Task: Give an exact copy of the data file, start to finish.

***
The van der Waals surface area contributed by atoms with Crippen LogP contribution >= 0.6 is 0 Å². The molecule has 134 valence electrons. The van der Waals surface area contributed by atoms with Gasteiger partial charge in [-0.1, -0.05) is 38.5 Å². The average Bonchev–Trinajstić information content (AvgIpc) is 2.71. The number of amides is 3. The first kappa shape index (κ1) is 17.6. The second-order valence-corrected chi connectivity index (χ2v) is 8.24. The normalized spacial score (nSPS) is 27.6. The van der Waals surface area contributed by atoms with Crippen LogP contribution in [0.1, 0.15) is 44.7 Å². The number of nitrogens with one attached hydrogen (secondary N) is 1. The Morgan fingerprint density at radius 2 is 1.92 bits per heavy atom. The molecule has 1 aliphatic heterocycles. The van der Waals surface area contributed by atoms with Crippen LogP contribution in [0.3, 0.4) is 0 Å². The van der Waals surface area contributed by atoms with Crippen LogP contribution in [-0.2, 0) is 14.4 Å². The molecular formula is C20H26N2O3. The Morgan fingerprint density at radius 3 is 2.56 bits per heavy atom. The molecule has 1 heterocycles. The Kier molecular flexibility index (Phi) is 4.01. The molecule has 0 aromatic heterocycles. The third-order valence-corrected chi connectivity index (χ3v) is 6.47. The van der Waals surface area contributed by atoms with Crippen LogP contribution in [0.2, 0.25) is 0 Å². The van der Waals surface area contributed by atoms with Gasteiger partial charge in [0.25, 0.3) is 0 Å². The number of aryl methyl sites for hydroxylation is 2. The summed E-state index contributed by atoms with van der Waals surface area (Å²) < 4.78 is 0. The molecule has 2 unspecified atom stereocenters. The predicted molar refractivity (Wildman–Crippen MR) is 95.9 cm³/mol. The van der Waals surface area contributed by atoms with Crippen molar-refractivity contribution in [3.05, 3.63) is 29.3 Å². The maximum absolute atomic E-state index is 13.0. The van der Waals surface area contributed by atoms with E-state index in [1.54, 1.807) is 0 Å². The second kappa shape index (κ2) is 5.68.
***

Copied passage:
The van der Waals surface area contributed by atoms with Crippen LogP contribution >= 0.6 is 0 Å². The molecule has 134 valence electrons. The van der Waals surface area contributed by atoms with Gasteiger partial charge in [-0.1, -0.05) is 38.5 Å². The average Bonchev–Trinajstić information content (AvgIpc) is 2.71. The number of amides is 3. The first kappa shape index (κ1) is 17.6. The second-order valence-corrected chi connectivity index (χ2v) is 8.24. The normalized spacial score (nSPS) is 27.6. The van der Waals surface area contributed by atoms with Crippen LogP contribution in [0.1, 0.15) is 44.7 Å². The number of nitrogens with one attached hydrogen (secondary N) is 1. The Morgan fingerprint density at radius 2 is 1.92 bits per heavy atom. The molecule has 1 aliphatic heterocycles. The van der Waals surface area contributed by atoms with Crippen LogP contribution in [0.3, 0.4) is 0 Å². The van der Waals surface area contributed by atoms with Crippen LogP contribution in [-0.2, 0) is 14.4 Å². The molecular formula is C20H26N2O3. The Morgan fingerprint density at radius 3 is 2.56 bits per heavy atom. The molecule has 1 heterocycles. The Kier molecular flexibility index (Phi) is 4.01. The molecule has 0 aromatic heterocycles. The third-order valence-corrected chi connectivity index (χ3v) is 6.47. The van der Waals surface area contributed by atoms with Crippen LogP contribution in [0.2, 0.25) is 0 Å². The van der Waals surface area contributed by atoms with Gasteiger partial charge in [0.25, 0.3) is 0 Å². The number of aryl methyl sites for hydroxylation is 2. The summed E-state index contributed by atoms with van der Waals surface area (Å²) < 4.78 is 0. The molecule has 2 unspecified atom stereocenters. The predicted molar refractivity (Wildman–Crippen MR) is 95.9 cm³/mol. The van der Waals surface area contributed by atoms with Crippen molar-refractivity contribution in [3.05, 3.63) is 29.3 Å². The maximum absolute atomic E-state index is 13.0. The van der Waals surface area contributed by atoms with E-state index in [1.54, 1.807) is 0 Å². The second kappa shape index (κ2) is 5.68.